Google Cloud Platform BigQuery & Machine Learning - Guessing Baby Weight

I used Google Cloud Platform to extract data from a database in BigQuery (using BigQuery API and Dataflow), analyze it using Jupyter notebook on DataLab, and trained a DNN regressor on its Cloud Machine Learning Engine.

Keywords: Google Cloud Platform (BigQuery, Dataflow, Datalab, Cloud Machine Learning), Python, SQL, Pandas, Matplotlib, TensorFlow, Deep neural networks Related projects: Titanic Survival Predictor

I’ve been meaning to learn cloud computing for some time… I also wanted to continue working on one of my previous projects that used Google BigQuery (I’ll actually do this and post about it later… It was with GDELT.)

I noticed BigQuery had a public dataset called ‘natality’ with all sorts of information about babies born in the United States. Here are the first few rows of 137.8M rows:

Row source_year year month day wday state is_male child_race weight_pounds plurality apgar_1min apgar_5min mother_residence_state mother_race mother_age gestation_weeks lmp mother_married mother_birth_state cigarette_use cigarettes_per_day alcohol_use drinks_per_week weight_gain_pounds born_alive_alive born_alive_dead born_dead ever_born father_race father_age record_weight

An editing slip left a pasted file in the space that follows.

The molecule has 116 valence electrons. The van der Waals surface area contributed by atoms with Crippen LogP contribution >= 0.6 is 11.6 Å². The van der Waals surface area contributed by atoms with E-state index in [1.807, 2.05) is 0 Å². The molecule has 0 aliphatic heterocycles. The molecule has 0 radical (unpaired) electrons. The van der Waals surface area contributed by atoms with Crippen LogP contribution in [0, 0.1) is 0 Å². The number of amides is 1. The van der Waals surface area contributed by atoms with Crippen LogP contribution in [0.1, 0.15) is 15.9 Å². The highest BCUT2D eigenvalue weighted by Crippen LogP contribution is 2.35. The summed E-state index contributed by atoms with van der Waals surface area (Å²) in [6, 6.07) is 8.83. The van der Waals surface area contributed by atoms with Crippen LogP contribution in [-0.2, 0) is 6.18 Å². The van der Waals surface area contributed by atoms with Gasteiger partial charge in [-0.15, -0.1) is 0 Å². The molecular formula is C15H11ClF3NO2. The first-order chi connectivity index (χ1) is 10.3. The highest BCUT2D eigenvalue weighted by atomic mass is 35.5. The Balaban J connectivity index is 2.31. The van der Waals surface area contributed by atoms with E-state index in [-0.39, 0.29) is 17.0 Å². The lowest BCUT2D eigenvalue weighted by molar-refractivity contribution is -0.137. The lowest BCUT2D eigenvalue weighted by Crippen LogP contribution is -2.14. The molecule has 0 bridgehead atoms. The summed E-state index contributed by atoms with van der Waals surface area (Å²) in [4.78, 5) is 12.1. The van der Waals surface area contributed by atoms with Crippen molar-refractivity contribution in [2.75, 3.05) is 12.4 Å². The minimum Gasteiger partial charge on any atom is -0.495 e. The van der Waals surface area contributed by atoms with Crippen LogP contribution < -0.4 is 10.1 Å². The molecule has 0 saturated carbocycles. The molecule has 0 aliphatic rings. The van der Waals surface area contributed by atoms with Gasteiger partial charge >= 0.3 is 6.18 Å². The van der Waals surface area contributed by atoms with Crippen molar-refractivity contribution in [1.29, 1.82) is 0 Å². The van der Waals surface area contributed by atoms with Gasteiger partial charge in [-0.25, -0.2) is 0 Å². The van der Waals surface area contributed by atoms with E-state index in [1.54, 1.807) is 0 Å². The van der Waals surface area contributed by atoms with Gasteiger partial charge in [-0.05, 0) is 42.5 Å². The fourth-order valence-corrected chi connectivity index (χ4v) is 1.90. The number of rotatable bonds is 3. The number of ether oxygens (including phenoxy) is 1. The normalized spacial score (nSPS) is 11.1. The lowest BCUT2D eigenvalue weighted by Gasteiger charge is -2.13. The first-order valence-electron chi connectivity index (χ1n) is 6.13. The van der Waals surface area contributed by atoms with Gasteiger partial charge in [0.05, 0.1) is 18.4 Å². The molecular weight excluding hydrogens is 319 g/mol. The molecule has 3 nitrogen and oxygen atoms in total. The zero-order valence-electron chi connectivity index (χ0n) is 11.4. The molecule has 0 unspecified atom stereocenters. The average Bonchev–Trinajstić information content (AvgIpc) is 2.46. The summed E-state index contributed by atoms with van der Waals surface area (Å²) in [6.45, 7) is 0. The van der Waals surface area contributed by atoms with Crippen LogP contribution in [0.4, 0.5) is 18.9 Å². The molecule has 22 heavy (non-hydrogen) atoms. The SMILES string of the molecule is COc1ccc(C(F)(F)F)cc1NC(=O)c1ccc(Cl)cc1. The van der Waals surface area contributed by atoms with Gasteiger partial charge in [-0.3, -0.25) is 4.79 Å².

1 2005 2005 7 null 3 null false null 8.62889293468 1 null 9 null 78 34 41 09262004 true null false null false null 57 9 0 0 10 78 38 1
2 2005 2005 4 null 6 null true null 2.6786164833 1 null 6 null 78 36 34 09012004 true null false null false null 23 7 0 0 8 78 39 1
3 2006 2006 5 null 1 null true null 11.06279630716 1 null 9 null 68 38 41 08082005 true null false null false null 11 null null null 8 68 41 1
4 2007 2007 3 null 2 null false null 5.43659938092 2 null 9 null 78 42 38 99999999 true null false null false null 10 null null null 8 78 42 1

If you’re curious what the columns mean, you can read their description here.

Here, we will use various columns to see if we can predict what the weight of the baby will be. Other people have looked at this data too. Here’s an interesting article that looks at gestation period in days to see the distribution of births as a function of gestation days. Another blog looks at the increase in the mother’s age when she has her first child.